As I sit to write this blog post, I’m in the middle of an exciting challenge designing new leadership development programs for two large organizations: a government agency and a client in the private sector. The work once again highlights for me the enduring value of action learning as a key design feature — in a sense, a gift that keeps giving in how it makes training real and sustainable. Action learning is highly effective at ensuring that both the organization and the learners come away with a sense of having accomplished something.
And what a run it’s had. Thirty years after being introduced to adult learners — and often the subject of a running debate about its exact meaning — action learning is still a critical tool in successful executive education.
But how and why has it endured over the years as a key design feature of training and professional development programs?
Action learning was first introduced by Reginald Revans in the 1980s as more of an organizational development intervention. It gained more widespread application in traditional training programs in the 1990s and the early part of this century. Action learning appears to have the staying power that other classroom techniques do not (remember role plays?).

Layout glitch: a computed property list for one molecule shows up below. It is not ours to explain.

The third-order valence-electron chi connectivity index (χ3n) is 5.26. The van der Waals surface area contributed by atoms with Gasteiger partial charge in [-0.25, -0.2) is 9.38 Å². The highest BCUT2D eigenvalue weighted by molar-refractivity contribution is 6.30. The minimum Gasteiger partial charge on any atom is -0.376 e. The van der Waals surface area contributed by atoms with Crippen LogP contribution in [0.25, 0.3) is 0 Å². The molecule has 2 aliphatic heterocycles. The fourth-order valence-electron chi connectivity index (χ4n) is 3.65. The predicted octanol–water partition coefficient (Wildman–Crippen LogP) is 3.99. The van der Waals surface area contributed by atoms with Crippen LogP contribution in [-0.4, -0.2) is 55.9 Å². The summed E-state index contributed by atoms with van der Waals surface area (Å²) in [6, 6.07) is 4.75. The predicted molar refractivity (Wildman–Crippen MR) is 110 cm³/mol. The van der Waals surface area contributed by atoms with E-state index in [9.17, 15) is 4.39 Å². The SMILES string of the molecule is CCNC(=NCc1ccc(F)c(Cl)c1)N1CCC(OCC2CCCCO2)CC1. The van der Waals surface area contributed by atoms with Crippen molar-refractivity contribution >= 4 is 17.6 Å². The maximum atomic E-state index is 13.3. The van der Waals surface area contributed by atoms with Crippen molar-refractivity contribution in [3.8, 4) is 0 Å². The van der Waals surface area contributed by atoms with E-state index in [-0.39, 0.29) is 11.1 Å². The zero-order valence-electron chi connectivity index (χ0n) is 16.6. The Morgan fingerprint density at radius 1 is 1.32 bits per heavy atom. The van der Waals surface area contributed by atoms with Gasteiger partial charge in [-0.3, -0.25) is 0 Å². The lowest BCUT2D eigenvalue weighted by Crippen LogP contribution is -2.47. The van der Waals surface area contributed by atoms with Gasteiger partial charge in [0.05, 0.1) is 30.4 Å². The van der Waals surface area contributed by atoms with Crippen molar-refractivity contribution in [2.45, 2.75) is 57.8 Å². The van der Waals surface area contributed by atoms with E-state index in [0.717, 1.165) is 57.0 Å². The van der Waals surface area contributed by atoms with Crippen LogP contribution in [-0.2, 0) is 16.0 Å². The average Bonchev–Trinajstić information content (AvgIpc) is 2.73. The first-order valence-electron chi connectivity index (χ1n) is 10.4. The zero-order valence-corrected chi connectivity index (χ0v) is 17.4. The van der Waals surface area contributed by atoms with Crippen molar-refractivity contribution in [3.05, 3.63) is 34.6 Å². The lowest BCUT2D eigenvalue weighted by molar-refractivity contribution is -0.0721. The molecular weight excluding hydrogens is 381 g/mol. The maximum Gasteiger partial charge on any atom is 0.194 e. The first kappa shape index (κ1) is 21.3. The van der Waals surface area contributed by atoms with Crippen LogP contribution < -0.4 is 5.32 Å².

Here’s why: Action learning is a great way to “design in” Level 3 (Behavior Change) and Level 4 (Results) impact on the Kirkpatrick scale. We all know that you can create terrific skill building exercises (Level 2) and bring in powerful university professors but still end up “hoping for the best” in terms of longer-lasting and more quantifiable organizational results.
Action learning’s elegance lies in how it takes resources or techniques that are commonly applied in training programs (e.g., team cohorts, coaches) and simply directs them to organizational or business challenges that will, by definition, yield big results if successful. “Transfer of training” actually happens not because people remember to apply new skills, but because they must leverage their learning to get the action leaning projects completed.
Action learning also works well with the contemporary emphasis on virtual or remote learning. In fact, it frequently becomes the primary way to personalize training that has become depersonalized through technology and webcasts.
At Cambria, we have created action learning projects to localize and personalize online MBAs and executive education. It’s a win-win for everyone — the university/ vendor, the company and the learner. The company reaps the benefits of having people apply learning to real strategic issues, the university or vendor gains the scale that online education offers, and the individual enjoys the convenience of virtual education while working on a project that looks and feels like “home.”
The popularity and benefits associated with action learning don’t lessen the task of making it successful, though. Done well, action learning is much more than a flip chart of recommendations on a problem that the organization wants to solve. It should include leadership development, team dynamics, and opportunities to demonstrate the substantive content of the course in real time.
For the 10 best practices that support successful action learning projects, see my white paper, Action Learning: A Strategic Intervention, Not a Classroom Exercise.